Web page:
amprenavir, Agenerase

  • Pharmacy Author:
    Omudhome Ogbru, PharmD

    Dr. Ogbru received his Doctorate in Pharmacy from the University of the Pacific School of Pharmacy in 1995. He completed a Pharmacy Practice Residency at the University of Arizona/University Medical Center in 1996. He was a Professor of Pharmacy Practice and a Regional Clerkship Coordinator for the University of the Pacific School of Pharmacy from 1996-99.

  • Medical and Pharmacy Editor: Jay W. Marks, MD
    Jay W. Marks, MD

    Jay W. Marks, MD

    Jay W. Marks, MD, is a board-certified internist and gastroenterologist. He graduated from Yale University School of Medicine and trained in internal medicine and gastroenterology at UCLA/Cedars-Sinai Medical Center in Los Angeles.

HIV/AIDS Myths and Facts

The manufacturer of Agenerase, GlaxoSmithKline, discontinued sale of Agenerase in October, 2007 due to decreased demand in the USA and the approval of fosamprenavir (Lexiva). Fosamprenavir is a drug that is converted to amprenavir in the body.

GENERIC NAME: amprenavir

BRAND NAME: Agenerase (Discontinued Brand)

DRUG CLASS AND MECHANISM: Amprenavir is an oral medication that is used for treating infections with the human immunodeficiency virus (HIV). It is in a class of drugs called protease inhibitors which, among others, includes indinavir (Crixivan), nelfinavir (Viracept), ritonavir (Norvir) and saquinavir (Invirase, Fortovase). During infection with HIV, the HIV virus multiplies within the body's cells. Viruses are released from the cells and spread throughout the body where they infect other cells. In this manner, HIV infection is perpetuated among new cells that the body produces continually. During the production of the viruses, new proteins are made. Some of the proteins are structural proteins, that, is, proteins that form the body of the virus. Other proteins are enzymes which manufacture DNA and other components for the new viruses. Protease is the enzyme that forms the new structural proteins and enzymes. Amprenavir blocks the activity of protease and results in the formation of defective viruses that are unable to infect the body's cells. As a result, the number of viruses in the body (the viral load) decreases. Nevertheless, amprenavir does not prevent the transmission of HIV among individuals, and it does not cure HIV infections or AIDS. Amprenavir was approved by the FDA in April 1999.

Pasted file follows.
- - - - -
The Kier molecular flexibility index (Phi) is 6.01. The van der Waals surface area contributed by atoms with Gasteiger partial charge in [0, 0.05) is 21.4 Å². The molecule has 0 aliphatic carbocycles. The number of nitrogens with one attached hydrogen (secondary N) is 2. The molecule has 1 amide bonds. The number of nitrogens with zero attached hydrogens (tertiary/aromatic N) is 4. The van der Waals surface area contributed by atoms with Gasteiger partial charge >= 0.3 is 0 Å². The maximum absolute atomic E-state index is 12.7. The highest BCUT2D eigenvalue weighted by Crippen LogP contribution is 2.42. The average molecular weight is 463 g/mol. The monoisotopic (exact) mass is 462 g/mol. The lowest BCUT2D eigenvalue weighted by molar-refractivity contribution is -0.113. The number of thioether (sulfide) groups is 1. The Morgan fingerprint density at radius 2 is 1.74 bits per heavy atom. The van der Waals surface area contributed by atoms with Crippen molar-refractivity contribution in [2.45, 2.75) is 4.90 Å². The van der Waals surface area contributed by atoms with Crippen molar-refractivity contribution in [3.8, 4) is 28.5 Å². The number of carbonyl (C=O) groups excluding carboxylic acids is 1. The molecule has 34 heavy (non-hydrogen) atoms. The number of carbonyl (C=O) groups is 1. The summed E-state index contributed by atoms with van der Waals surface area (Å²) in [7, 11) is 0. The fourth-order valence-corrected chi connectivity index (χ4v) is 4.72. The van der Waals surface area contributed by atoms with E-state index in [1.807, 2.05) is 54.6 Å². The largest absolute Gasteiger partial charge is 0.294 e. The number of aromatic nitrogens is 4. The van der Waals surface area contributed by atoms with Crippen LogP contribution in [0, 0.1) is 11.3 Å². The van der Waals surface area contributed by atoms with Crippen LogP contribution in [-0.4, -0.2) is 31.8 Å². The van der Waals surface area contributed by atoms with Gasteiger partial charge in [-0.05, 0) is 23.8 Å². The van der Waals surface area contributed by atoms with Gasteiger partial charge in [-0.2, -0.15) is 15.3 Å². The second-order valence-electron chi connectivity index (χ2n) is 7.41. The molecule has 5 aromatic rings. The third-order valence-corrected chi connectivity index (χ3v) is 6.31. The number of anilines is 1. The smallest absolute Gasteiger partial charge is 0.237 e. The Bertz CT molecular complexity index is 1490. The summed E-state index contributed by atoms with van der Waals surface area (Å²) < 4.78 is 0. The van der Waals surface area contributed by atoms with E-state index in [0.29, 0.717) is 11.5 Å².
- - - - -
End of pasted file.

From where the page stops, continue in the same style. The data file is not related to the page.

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HIV AIDS Facts: Symptoms and Treatments
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